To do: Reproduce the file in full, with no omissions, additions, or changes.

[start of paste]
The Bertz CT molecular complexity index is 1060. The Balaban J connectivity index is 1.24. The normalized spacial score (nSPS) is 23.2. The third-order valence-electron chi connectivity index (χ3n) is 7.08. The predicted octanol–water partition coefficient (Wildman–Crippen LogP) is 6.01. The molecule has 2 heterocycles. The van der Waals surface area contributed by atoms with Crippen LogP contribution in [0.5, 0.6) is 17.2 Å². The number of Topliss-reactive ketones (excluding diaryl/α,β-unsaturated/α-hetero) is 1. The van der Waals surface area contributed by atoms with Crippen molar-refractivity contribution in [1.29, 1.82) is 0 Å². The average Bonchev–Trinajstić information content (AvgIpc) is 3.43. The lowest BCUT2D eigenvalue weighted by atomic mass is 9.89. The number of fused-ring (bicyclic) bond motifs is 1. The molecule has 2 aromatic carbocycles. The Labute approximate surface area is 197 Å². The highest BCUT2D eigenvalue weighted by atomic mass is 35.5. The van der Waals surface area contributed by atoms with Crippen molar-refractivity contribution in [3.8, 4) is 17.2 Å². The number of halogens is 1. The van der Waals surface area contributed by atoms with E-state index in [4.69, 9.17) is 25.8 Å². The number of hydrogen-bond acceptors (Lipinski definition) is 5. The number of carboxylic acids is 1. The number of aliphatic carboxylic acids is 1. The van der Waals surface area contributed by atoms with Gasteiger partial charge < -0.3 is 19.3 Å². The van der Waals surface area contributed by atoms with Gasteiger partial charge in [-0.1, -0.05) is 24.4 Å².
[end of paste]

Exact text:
The Bertz CT molecular complexity index is 1060. The Balaban J connectivity index is 1.24. The normalized spacial score (nSPS) is 23.2. The third-order valence-electron chi connectivity index (χ3n) is 7.08. The predicted octanol–water partition coefficient (Wildman–Crippen LogP) is 6.01. The molecule has 2 heterocycles. The van der Waals surface area contributed by atoms with Crippen LogP contribution in [0.5, 0.6) is 17.2 Å². The number of Topliss-reactive ketones (excluding diaryl/α,β-unsaturated/α-hetero) is 1. The van der Waals surface area contributed by atoms with Crippen molar-refractivity contribution in [1.29, 1.82) is 0 Å². The average Bonchev–Trinajstić information content (AvgIpc) is 3.43. The lowest BCUT2D eigenvalue weighted by atomic mass is 9.89. The number of fused-ring (bicyclic) bond motifs is 1. The molecule has 2 aromatic carbocycles. The Labute approximate surface area is 197 Å². The highest BCUT2D eigenvalue weighted by atomic mass is 35.5. The van der Waals surface area contributed by atoms with Crippen molar-refractivity contribution in [3.8, 4) is 17.2 Å². The number of halogens is 1. The van der Waals surface area contributed by atoms with E-state index in [4.69, 9.17) is 25.8 Å². The number of hydrogen-bond acceptors (Lipinski definition) is 5. The number of carboxylic acids is 1. The number of aliphatic carboxylic acids is 1. The van der Waals surface area contributed by atoms with Gasteiger partial charge < -0.3 is 19.3 Å². The van der Waals surface area contributed by atoms with Gasteiger partial charge in [-0.1, -0.05) is 24.4 Å².